MILWAUKEE -- Brewers starter-turned-reliever Wily Peralta is "frustrated" with his poor results out of the bullpen. From the sound of it, he is not alone.Brewers manager Craig Counsell minced no words in assessing Peralta's performance after the right-hander surrendered four runs in the seventh inning of Monday's 8-1 loss to
MILWAUKEE -- Brewers starter-turned-reliever Wily Peralta is "frustrated" with his poor results out of the bullpen. From the sound of it, he is not alone.
Brewers manager Craig Counsell minced no words in assessing Peralta's performance after the right-hander surrendered four runs in the seventh inning of Monday's 8-1 loss to the Pirates. Peralta's ERA since being bumped from the starting rotation ticked up to 10.54, and he has a 2.20 WHIP in nine appearances out of the 'pen.
The Brewers have been patient, hoping Peralta's power fastball will eventually play in relief. But Counsell conceded Monday night that "it's getting tough."
"Wily's struggling. He's definitely struggling," Counsell said. "We're all kind of searching for answers, and obviously we haven't found any yet. So at this point, we have to keep searching and try to find some answers for him."
Why have the Brewers been patient for this long with Peralta? For starters, they think his raw velocity should be a plus in short stints out of the bullpen. His two-seam fastball -- Peralta's best pitch -- averaged a season-high 97.4 mph on Monday, which was little consolation given the result.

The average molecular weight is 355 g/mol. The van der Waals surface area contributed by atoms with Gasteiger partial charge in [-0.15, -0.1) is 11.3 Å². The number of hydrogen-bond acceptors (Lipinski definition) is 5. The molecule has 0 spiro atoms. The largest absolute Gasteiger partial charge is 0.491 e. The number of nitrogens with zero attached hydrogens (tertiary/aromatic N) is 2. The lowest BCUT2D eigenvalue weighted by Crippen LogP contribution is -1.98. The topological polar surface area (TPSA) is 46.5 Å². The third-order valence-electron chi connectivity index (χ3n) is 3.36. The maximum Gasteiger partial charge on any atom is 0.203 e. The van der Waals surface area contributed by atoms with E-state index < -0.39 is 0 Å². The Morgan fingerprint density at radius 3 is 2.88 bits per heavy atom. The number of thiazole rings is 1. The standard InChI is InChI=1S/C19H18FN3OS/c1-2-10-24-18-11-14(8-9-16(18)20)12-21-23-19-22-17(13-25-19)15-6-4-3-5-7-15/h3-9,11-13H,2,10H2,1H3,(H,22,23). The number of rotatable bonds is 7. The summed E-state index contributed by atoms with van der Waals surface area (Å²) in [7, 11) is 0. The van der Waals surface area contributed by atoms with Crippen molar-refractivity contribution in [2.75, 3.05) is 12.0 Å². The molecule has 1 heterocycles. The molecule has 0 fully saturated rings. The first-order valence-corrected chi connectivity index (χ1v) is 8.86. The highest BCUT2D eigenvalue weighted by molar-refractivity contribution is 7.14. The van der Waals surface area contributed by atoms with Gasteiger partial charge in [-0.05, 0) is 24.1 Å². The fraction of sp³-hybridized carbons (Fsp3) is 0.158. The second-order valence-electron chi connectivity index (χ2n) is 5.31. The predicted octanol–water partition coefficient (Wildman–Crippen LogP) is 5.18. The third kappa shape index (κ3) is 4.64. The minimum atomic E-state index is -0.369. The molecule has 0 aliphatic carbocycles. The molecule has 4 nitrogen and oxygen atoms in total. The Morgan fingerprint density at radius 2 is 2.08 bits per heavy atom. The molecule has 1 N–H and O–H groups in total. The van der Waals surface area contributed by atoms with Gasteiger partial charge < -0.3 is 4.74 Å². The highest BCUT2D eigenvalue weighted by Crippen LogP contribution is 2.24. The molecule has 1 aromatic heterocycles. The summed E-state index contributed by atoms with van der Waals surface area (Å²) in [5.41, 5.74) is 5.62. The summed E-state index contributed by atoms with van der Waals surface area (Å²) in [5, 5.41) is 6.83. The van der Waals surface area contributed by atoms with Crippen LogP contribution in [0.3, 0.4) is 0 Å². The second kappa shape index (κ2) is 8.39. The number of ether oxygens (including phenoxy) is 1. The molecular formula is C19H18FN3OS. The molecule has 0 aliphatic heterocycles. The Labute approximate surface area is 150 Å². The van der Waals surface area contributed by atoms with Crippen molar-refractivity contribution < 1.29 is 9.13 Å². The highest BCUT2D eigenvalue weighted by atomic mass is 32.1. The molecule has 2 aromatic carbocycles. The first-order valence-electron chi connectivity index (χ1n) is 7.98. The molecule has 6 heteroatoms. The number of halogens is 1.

Past results are also in play. After he was demoted to the Minor Leagues last season, Peralta returned in August and reclaimed his spot in the Brewers' starting rotation with a 2.92 ERA over his final 10 starts.
"I think we're having to realize this is a transition," Counsell said. "We're hoping that we can, at some point, make progress with it. We haven't made any progress up to this point. I think that [the idea that Peralta will improve once he settles into relief] is the one thing we're holding onto a little bit.
"But frankly, it's getting tough. That's kind of where we're at with it. We're getting the big velocity that we thought we'd get. The last couple of nights, we got it. But obviously, there's still some hard contact. A lot of hard contact."
Peralta took over from Matt Garza with the Brewers facing a 4-1 deficit and retired both batters he faced to end the sixth inning. The seventh was a different matter, though. Peralta faced seven hitters and retired only one of them, allowing four runs on five hits and a walk.
The rally started with a single by Pirates pitcher Gerrit Cole, who stepped to the plate with an .083 batting average.
"I'm having a hard time getting people out," Peralta said. "It feels like early last year. Every inning it feels like it takes me 40 pitches to get one out. It hasn't been easy. I'm frustrated right now. Only thing I can do is keep working hard."
Peralta said the problem is location and rhythm, the latter of which is contributing to "flat" pitches. That is especially problematic with his sinker, which is supposed to be low in the strike zone.
"I just have to make quick adjustments out of the bullpen," Peralta said. "That's a little bit different. But I've been in this situation before. Just working hard, that's the only way you get out of it."
Peralta is out of Minor League options. One possible alternative, should the Brewers make a move, is left-hander Brent Suter, who started Triple-A Colorado Springs' game on Monday and was removed after 42 pitches, but is not hurt.
Adam McCalvy has covered the Brewers for MLB.com since 2001. Follow him on Twitter @AdamMcCalvy, like him on Facebook and listen to his podcast.